Civilian leaders of the Irish and the South did embrace the Confederate national project and most became advocates of a 'hard-war' policy.
Irish nationalist John Mitchel lived in Tennessee and Virginia during his exile from Ireland and was one of the South's most outspoken supporters during the American Civil War through his newspapers the Southern Citizen and the Richmond Enquirer.
Native tolerance, however, was also a very important factor in Irish integration [into Southern society]....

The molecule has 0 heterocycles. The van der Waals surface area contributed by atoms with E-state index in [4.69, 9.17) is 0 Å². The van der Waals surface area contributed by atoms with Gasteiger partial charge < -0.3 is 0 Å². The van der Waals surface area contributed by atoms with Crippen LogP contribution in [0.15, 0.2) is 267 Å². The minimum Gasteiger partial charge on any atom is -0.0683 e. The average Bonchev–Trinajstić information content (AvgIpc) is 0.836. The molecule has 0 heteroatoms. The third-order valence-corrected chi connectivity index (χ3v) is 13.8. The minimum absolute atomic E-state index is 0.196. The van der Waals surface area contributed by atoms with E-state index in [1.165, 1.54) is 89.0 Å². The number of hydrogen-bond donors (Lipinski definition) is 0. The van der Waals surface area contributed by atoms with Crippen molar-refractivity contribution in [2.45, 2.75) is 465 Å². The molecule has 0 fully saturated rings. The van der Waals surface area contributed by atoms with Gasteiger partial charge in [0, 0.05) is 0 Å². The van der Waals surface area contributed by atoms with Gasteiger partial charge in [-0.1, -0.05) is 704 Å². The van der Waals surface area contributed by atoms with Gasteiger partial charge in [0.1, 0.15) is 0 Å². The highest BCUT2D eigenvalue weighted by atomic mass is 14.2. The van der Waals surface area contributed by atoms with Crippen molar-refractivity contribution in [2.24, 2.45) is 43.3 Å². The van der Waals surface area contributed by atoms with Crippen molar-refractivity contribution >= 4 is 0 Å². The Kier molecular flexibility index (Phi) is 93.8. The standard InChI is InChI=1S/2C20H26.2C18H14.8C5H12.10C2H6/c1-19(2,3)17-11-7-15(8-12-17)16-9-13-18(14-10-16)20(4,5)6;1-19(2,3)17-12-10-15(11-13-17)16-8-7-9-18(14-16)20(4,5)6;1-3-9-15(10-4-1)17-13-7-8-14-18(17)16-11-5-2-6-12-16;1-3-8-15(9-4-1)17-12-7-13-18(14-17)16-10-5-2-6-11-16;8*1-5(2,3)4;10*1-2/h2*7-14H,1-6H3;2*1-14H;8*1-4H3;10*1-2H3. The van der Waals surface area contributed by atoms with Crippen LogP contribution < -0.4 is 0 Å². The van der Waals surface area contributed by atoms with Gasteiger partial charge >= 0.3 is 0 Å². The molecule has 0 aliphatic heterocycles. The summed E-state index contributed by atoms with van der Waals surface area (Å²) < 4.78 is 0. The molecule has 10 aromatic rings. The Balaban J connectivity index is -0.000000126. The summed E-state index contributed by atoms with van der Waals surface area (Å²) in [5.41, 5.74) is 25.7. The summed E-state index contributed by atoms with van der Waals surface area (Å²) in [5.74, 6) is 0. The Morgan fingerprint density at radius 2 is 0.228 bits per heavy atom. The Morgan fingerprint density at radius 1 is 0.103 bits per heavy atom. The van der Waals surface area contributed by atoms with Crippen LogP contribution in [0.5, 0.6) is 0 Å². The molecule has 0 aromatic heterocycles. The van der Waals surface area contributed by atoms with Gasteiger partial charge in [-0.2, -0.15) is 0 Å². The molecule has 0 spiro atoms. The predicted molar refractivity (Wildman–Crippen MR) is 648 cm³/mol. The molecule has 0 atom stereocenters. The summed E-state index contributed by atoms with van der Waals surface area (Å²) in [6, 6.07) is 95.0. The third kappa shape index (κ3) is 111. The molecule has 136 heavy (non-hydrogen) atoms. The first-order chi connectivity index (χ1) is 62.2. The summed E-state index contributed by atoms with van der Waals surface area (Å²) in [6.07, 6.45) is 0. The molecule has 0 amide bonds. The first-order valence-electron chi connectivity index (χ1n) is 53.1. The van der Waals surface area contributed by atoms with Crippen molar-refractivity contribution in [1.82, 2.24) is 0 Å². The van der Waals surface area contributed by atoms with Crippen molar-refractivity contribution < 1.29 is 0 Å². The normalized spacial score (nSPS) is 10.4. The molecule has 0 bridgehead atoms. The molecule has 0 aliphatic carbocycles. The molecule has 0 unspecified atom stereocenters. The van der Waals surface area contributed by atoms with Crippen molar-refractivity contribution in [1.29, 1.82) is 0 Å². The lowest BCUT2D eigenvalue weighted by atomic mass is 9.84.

Support for Irish Confederate soldiers from home was vital both for encouraging them to stay in the army and to highlight to native white southerners that the entire Irish community was behind the Confederacy.
In 18, he established free schools for free African American children.
Inflamed by the propaganda of the American Anti-Slavery Society, a mob raided the Charleston post office in 1835 and the next day turned its attention to England's school.
They all came to be known in the United States as the "Scots-Irish" even those with no Scottish ancestry at all.
The term Scots-Irish was created in the 19th century to differentiate between Protestant Irish and the later Catholic Irish,.